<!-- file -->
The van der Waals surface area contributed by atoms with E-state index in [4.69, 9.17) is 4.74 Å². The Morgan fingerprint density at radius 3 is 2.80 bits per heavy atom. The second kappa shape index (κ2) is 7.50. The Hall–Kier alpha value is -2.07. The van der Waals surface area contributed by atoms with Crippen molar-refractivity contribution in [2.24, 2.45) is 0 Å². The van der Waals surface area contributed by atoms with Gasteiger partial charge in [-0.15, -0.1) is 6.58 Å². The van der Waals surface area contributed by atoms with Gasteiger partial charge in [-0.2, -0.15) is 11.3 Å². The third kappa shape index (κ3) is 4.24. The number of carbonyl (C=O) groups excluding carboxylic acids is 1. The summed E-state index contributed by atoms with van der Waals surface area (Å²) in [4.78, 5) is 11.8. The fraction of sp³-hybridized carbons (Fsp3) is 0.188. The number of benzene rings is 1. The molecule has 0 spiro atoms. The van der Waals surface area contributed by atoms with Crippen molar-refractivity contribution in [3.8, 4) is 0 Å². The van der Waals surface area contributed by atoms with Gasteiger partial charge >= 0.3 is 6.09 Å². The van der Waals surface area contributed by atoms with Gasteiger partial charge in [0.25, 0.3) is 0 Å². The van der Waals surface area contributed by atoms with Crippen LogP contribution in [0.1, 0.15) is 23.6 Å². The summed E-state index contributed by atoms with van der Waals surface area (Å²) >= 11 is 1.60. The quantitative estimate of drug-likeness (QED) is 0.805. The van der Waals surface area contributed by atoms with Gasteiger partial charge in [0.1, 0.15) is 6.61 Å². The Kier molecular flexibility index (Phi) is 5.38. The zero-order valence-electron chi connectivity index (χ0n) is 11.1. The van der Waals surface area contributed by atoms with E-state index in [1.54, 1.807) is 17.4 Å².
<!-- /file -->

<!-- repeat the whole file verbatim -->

The van der Waals surface area contributed by atoms with E-state index in [4.69, 9.17) is 4.74 Å². The Morgan fingerprint density at radius 3 is 2.80 bits per heavy atom. The second kappa shape index (κ2) is 7.50. The Hall–Kier alpha value is -2.07. The van der Waals surface area contributed by atoms with Crippen molar-refractivity contribution in [2.24, 2.45) is 0 Å². The van der Waals surface area contributed by atoms with Gasteiger partial charge in [-0.15, -0.1) is 6.58 Å². The van der Waals surface area contributed by atoms with Gasteiger partial charge in [-0.2, -0.15) is 11.3 Å². The third kappa shape index (κ3) is 4.24. The number of carbonyl (C=O) groups excluding carboxylic acids is 1. The summed E-state index contributed by atoms with van der Waals surface area (Å²) in [4.78, 5) is 11.8. The fraction of sp³-hybridized carbons (Fsp3) is 0.188. The number of benzene rings is 1. The molecule has 0 spiro atoms. The van der Waals surface area contributed by atoms with Crippen molar-refractivity contribution in [3.8, 4) is 0 Å². The van der Waals surface area contributed by atoms with Gasteiger partial charge >= 0.3 is 6.09 Å². The van der Waals surface area contributed by atoms with Gasteiger partial charge in [0.25, 0.3) is 0 Å². The van der Waals surface area contributed by atoms with Crippen LogP contribution in [0.1, 0.15) is 23.6 Å². The summed E-state index contributed by atoms with van der Waals surface area (Å²) >= 11 is 1.60. The quantitative estimate of drug-likeness (QED) is 0.805. The van der Waals surface area contributed by atoms with Gasteiger partial charge in [0.1, 0.15) is 6.61 Å². The Kier molecular flexibility index (Phi) is 5.38. The zero-order valence-electron chi connectivity index (χ0n) is 11.1. The van der Waals surface area contributed by atoms with E-state index in [1.54, 1.807) is 17.4 Å².